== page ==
Soon it will overgrow its little wood plaque and need to be secured onto a larger object. During their growing season of spring and fall you can throw in a slow release fertilizer tablet into the center of the plant, or incorporate water soluble fertilizer into your irrigation.

Many people have been intimidated by these unique plants, thinking they are difficult to keep alive. Once you have met the Staghorn’s basic requirements they will flourish. Primarily they need the correct amount of sun exposure. Bright indirect light is optimal in our climate.

They will burn easily if exposed to our afternoon. Drainage is essential. That is one of the reasons they perform better when mounted instead of planted. Lastly these need to have a consistent water schedule.

If you are diligent with hand watering, lightly spray them with a hose or water bottle. Otherwise provide each plant grouping with drip irrigation.

Reclaiming Your Garden’s Soil Before It’s Too Late!

Soil is a major component of the Earth's ecosystem, and without it we simply would not exist!

A newly acquired garden or an over-spent allotment can have poor-quality soil, making it more difficult to manage and use. Leading to potential problems for those wishing to grow a lush green lawn or plant some daffodils, crocus or hyacinth bulbs in the spring.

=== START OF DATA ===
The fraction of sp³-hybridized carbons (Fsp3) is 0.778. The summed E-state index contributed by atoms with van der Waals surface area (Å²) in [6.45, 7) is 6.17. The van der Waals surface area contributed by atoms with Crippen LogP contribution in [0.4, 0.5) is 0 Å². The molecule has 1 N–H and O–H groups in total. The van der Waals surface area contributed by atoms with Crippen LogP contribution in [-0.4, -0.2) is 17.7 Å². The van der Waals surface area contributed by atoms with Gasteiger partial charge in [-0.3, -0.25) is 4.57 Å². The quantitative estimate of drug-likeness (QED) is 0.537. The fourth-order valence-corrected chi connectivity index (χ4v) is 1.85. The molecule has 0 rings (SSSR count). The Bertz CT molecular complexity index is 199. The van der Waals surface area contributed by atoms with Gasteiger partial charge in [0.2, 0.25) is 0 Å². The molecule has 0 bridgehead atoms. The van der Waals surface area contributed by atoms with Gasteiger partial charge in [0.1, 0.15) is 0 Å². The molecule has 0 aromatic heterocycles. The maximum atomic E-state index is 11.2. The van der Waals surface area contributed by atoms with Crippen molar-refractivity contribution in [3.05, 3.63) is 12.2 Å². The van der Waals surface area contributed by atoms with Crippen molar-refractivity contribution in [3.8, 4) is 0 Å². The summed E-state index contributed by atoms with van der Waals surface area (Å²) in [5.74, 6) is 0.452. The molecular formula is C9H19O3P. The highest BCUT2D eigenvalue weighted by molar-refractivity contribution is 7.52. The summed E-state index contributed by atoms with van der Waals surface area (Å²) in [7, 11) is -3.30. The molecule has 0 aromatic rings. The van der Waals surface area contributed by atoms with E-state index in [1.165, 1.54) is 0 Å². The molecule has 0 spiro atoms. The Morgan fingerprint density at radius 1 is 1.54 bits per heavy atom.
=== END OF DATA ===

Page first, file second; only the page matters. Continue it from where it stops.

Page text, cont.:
It’s not as difficult as you think to restore the soil to make it productive again.

Clear the Area

Cutting bushes and small trees back to the fence line is the first job on the list. It is vital that you don’t give the bushes and plants the chance to grow accustom with the soil. Each bush and tree is part of the cycle and prepares the soil for the next stage – stopping this happening will ensure the soil keep holds of all its goodness.

Shears should work fine on most bushes and shrubs, cut small growth straight across and as close to the ground as possible. For more stubborn branches, roots or trees either pull them out of the ground or hire/borrow a chain-saw, other standard gardening tools can assist you should you get into difficulty.

Rocks can hinder grow and mowing so it’s best to walk around your area and remove the larger visible stones from the area. Larger rocks might need more than just human strength to be removed so if you find large rocks pull out the spade and get digging.

Green Manure

Manure crops should be planted where you want your garden to be, even if you don’t plan on using your area for food, planting manure crops helps stimulate the soil making it easier for grass, food and plants to grow.

Some of the best Green Manures for all year round are rye, cowpeas, mustard, oats, alfalfa, clover, winter peas, and timothy. These return nitrogen to the soil along with organic material, and are a good choice for long-term soil development.

You must allow at least two to three weeks between ploughing under and planting. Green manure decays after being ploughed under; it returns to the soil all the nutrients it used while growing, adding vital organic matter, so all types of soil, from sand to clay, respond positively to this treatment.

Unfortunately this isn't a one-time project for those of you with a vast amount of clay or sand in your soil. You must continue with this process to ensure the decaying process continues. For the most toughest of soils it can take up to five years to prime!

By reclaiming your soil you should be able to grow anything in less than optimum conditions. Even for those growing foods, strong soil can produce quality produce!